(Photo by Associated Press)
Who would ever think that a guy selling peanuts would wedge his way so deeply into our hearts?
Then again, who would ever think that a guy hawking beer, or a guy playing a tuba on the sidewalk, would become such a vital part of the baseball landscape, their full impact not quite realized until they were gone. Or, for that matter, that a guy talking about baseball on the radio would become such a local treasure that his death last November caused an outpouring of grief normally reserved for family members. Which is exactly what Dave Niehaus had become, of course.
And now Rick Kaminski — Rick the Peanut Man — is invoking a similar reaction upon his death Tuesday night at age 67. Just like Dave, the Seattle baseball experience was immeasurably enhanced by his presence. And just like Dave, you thought he might go on forever. But life — and death — doesn’t work that way. And now we will never again see his goober acrobatics — the trademark behind-the-back throw that a Mariner scout once timed on his radar gun at 72 mph. Rick worked for peanuts; his salary was estimated at less than $10,000 a year in an outstanding profile of Kaminski by Ellis Conklin in the Seattle Post-Intelligencer in 1997.
Maybe he got a raise in the ensuing years — Rick’s celebrated “holdout” when Safeco Field opened in 1999 became a local cause celebre until the Mariners finally capitulated and brought him to the new ballpark on his terms — but the sense I always got was that it was a mutual love affair. The interaction, not the money, was Rick’s primary motivation, I’d wager. I go back to the Kingdome days, and had lately introduced my own kids to the wonders of Kaminski’s throwing arm, and it always struck me how much fun he seemed to be having. And, of course, it was infectuous. I’m sure I’m not the only one who would postpone his peanut purchase until Rick the Peanut Man came down the aisle. He was the undisputed master of the art of flipping a bag of peanuts, doing so with uncanny accuracy — 98 percent of them on target, he would estimate, up from 75 percent in the early years.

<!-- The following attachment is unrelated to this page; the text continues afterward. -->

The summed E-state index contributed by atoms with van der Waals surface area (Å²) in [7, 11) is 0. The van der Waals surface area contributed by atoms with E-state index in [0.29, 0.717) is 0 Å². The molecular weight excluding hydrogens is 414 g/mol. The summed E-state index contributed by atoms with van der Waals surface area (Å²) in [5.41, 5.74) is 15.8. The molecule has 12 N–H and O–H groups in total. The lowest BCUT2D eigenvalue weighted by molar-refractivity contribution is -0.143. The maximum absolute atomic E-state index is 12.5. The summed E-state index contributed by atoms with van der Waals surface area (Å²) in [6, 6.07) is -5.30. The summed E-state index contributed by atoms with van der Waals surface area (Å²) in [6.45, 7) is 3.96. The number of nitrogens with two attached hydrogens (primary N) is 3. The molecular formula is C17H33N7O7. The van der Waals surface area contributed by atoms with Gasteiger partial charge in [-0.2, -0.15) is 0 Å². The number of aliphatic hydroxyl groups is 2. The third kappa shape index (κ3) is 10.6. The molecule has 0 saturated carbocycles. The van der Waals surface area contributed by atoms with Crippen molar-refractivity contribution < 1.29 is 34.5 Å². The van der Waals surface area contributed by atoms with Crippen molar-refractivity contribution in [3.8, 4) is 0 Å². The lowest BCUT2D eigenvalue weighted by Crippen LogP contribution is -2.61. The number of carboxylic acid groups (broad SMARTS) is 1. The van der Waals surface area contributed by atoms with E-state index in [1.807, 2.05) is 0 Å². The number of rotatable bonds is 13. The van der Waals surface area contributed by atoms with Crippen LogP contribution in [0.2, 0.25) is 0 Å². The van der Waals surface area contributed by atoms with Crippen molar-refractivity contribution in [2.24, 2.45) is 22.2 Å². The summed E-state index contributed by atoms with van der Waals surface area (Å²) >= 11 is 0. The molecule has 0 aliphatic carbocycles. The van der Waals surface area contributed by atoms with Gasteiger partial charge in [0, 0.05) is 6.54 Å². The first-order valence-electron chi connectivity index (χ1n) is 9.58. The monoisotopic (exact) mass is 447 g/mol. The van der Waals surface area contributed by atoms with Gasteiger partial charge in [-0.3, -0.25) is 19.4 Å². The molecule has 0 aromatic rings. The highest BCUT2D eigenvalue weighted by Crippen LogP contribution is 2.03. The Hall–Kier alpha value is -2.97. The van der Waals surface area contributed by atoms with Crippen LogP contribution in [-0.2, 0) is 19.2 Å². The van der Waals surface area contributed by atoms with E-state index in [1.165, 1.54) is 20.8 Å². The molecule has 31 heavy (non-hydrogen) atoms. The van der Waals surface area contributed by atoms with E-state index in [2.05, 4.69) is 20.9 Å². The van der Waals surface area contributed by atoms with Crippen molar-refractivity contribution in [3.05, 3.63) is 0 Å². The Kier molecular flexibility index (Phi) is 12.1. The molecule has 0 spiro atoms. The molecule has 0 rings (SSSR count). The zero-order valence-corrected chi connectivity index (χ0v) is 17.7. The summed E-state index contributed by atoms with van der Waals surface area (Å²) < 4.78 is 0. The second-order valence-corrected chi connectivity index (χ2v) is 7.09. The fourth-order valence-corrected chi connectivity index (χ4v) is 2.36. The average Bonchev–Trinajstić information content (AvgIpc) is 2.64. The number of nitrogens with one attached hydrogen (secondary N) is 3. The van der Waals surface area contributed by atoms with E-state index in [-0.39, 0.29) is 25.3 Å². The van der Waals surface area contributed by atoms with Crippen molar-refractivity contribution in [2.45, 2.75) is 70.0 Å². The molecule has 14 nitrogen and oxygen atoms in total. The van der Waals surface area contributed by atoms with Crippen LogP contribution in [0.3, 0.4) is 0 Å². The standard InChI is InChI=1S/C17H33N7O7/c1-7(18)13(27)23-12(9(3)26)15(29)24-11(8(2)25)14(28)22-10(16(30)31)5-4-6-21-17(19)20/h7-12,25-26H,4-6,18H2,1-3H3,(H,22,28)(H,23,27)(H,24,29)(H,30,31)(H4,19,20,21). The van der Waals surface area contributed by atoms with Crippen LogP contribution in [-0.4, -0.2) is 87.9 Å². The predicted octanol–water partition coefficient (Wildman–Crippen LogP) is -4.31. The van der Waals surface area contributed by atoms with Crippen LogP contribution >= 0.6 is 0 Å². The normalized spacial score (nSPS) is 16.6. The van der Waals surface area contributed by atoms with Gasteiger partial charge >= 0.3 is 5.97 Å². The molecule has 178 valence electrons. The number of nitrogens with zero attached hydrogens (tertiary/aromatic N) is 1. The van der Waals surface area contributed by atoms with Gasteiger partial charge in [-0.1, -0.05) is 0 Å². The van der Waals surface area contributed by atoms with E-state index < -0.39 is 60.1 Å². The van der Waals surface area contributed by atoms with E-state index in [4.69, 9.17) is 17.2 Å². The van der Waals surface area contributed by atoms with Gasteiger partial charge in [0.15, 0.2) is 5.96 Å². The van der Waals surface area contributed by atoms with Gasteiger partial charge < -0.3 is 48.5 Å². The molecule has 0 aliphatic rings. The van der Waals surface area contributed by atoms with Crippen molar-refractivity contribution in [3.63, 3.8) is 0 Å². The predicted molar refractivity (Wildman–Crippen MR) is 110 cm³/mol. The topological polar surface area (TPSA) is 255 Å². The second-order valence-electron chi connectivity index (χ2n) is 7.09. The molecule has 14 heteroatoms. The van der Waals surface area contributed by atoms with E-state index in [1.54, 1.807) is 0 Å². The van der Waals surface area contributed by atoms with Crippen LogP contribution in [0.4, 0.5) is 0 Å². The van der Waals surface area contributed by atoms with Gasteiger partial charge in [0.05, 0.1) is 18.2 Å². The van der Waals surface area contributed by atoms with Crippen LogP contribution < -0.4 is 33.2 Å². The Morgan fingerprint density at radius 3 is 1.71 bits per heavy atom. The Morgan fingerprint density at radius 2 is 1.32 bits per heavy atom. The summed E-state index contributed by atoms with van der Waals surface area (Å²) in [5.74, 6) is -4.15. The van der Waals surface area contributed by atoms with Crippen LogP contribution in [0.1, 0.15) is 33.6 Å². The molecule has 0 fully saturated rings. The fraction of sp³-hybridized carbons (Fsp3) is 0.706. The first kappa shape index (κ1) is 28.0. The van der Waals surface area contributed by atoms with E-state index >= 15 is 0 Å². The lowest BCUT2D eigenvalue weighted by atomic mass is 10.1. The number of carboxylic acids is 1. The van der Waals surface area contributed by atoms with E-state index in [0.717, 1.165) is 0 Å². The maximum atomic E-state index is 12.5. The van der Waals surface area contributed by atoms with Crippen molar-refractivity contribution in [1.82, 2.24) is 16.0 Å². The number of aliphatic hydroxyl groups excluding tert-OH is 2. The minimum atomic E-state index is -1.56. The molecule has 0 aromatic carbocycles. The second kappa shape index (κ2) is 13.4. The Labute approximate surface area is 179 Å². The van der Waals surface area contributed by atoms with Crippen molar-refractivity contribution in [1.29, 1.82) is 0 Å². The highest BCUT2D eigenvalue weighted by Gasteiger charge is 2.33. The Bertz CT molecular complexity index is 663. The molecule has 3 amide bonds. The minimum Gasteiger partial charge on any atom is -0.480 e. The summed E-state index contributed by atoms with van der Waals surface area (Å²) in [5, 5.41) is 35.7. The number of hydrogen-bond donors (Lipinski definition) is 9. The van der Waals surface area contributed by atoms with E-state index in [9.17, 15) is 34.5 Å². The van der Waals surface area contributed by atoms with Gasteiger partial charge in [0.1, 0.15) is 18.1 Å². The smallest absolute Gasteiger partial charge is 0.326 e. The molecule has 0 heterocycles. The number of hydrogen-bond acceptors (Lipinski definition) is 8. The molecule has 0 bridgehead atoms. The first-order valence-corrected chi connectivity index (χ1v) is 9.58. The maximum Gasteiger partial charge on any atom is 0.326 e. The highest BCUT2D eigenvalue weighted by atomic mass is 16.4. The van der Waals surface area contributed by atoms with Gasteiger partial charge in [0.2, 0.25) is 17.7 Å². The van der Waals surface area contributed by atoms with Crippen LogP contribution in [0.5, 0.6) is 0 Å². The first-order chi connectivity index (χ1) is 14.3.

“I have people’s heads and (eye) glasses and their drinks at stake when I throw, so I must be accurate,” Kaminski said in that P-I article.
Turns out that to Rick, it was both an art and a science. Listen to Kaminski’s description, from the same article, of the physics of his job: “You have competing visual angles. You have the horizontal curvature of the dome, the vertical concaves of the roof and the slanting stands.”
I’ll take his word for it. All I know is that my kids’ eyes lit up and their mouths dropped the first time they saw Rick fire one from a section away and land it right in the lap of the intended target. Every time. Not even Jamie Moyer could throw with that kind of consistent accuracy. Turns out Kaminski was once a pitcher himself, a righty at King’s Garden High School. He served in Vietnam, telling Conklin, when asked to describe his greatest moment: “While on guard duty in Vietnam, I spotted a Viet Cong soldier getting through the last strand of barbed wire. By spotting him, I was able to wake up and warn the rest of the guards – and everyone lived.”
He worked 15 years as a real estate agent before finding his niche in the aisles of the Kingdome and Safeco Field, along with numerous other sundry sporting venues. When you saw Rick — and you always saw Rick — you knew you were going to get a flawless performance, executed with good humor. You couldn’t be so sure about the Mariners, but the $1 or $2 or $3 or $4 or $5 to nab a bag of peanuts from the Peanut Man (depending on whether we’re talking about the early Kingdome days or the late Safeco days) was always money well spent.
These are sad times. So many Seattle icons are leaving us — Bill, Ed, Dave and now Rick. He’ll be missed, having transcended his job as a vendor to become, well, a friend. I think of the Tuba Man every time I walk past his corner. I think of Dave every time I turn on the radio to catch an M’s game. I’ll remember Rick every time I buy a bag of peanuts. And smile.
Not a bad legacy.